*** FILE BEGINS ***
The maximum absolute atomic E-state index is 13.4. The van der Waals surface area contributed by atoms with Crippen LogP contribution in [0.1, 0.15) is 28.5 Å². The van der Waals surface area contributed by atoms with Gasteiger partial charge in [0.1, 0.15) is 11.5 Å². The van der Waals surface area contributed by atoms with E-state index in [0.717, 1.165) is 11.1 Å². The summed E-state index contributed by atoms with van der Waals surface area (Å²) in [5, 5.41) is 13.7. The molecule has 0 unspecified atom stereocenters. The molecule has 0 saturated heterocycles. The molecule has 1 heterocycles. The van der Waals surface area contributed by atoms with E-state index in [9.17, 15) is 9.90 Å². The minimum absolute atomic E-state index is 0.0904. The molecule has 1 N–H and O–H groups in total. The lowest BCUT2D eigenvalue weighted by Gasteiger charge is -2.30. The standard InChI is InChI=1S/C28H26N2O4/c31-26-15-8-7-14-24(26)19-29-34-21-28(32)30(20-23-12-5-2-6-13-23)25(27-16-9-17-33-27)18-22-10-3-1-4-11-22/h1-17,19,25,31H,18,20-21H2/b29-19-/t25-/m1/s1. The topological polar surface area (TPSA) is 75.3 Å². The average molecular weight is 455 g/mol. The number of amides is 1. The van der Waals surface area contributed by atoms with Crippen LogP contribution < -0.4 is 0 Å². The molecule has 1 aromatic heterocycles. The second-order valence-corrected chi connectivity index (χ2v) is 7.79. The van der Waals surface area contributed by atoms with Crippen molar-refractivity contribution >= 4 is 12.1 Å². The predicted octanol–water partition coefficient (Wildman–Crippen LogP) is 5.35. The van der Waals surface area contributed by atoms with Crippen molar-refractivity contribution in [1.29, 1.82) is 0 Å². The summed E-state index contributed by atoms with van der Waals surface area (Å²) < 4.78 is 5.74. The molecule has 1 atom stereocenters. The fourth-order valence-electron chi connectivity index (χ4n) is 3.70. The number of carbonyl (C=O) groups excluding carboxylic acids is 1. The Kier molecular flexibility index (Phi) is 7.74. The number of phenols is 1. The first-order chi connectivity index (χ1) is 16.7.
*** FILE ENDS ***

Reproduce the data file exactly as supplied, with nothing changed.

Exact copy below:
The maximum absolute atomic E-state index is 13.4. The van der Waals surface area contributed by atoms with Crippen LogP contribution in [0.1, 0.15) is 28.5 Å². The van der Waals surface area contributed by atoms with Gasteiger partial charge in [0.1, 0.15) is 11.5 Å². The van der Waals surface area contributed by atoms with E-state index in [0.717, 1.165) is 11.1 Å². The summed E-state index contributed by atoms with van der Waals surface area (Å²) in [5, 5.41) is 13.7. The molecule has 0 unspecified atom stereocenters. The molecule has 0 saturated heterocycles. The molecule has 1 heterocycles. The van der Waals surface area contributed by atoms with E-state index in [9.17, 15) is 9.90 Å². The minimum absolute atomic E-state index is 0.0904. The molecule has 1 N–H and O–H groups in total. The lowest BCUT2D eigenvalue weighted by Gasteiger charge is -2.30. The standard InChI is InChI=1S/C28H26N2O4/c31-26-15-8-7-14-24(26)19-29-34-21-28(32)30(20-23-12-5-2-6-13-23)25(27-16-9-17-33-27)18-22-10-3-1-4-11-22/h1-17,19,25,31H,18,20-21H2/b29-19-/t25-/m1/s1. The topological polar surface area (TPSA) is 75.3 Å². The average molecular weight is 455 g/mol. The number of amides is 1. The van der Waals surface area contributed by atoms with Crippen LogP contribution < -0.4 is 0 Å². The molecule has 1 aromatic heterocycles. The second-order valence-corrected chi connectivity index (χ2v) is 7.79. The van der Waals surface area contributed by atoms with Crippen molar-refractivity contribution >= 4 is 12.1 Å². The predicted octanol–water partition coefficient (Wildman–Crippen LogP) is 5.35. The van der Waals surface area contributed by atoms with Crippen molar-refractivity contribution in [1.29, 1.82) is 0 Å². The summed E-state index contributed by atoms with van der Waals surface area (Å²) < 4.78 is 5.74. The molecule has 1 atom stereocenters. The fourth-order valence-electron chi connectivity index (χ4n) is 3.70. The number of carbonyl (C=O) groups excluding carboxylic acids is 1. The Kier molecular flexibility index (Phi) is 7.74. The number of phenols is 1. The first-order chi connectivity index (χ1) is 16.7.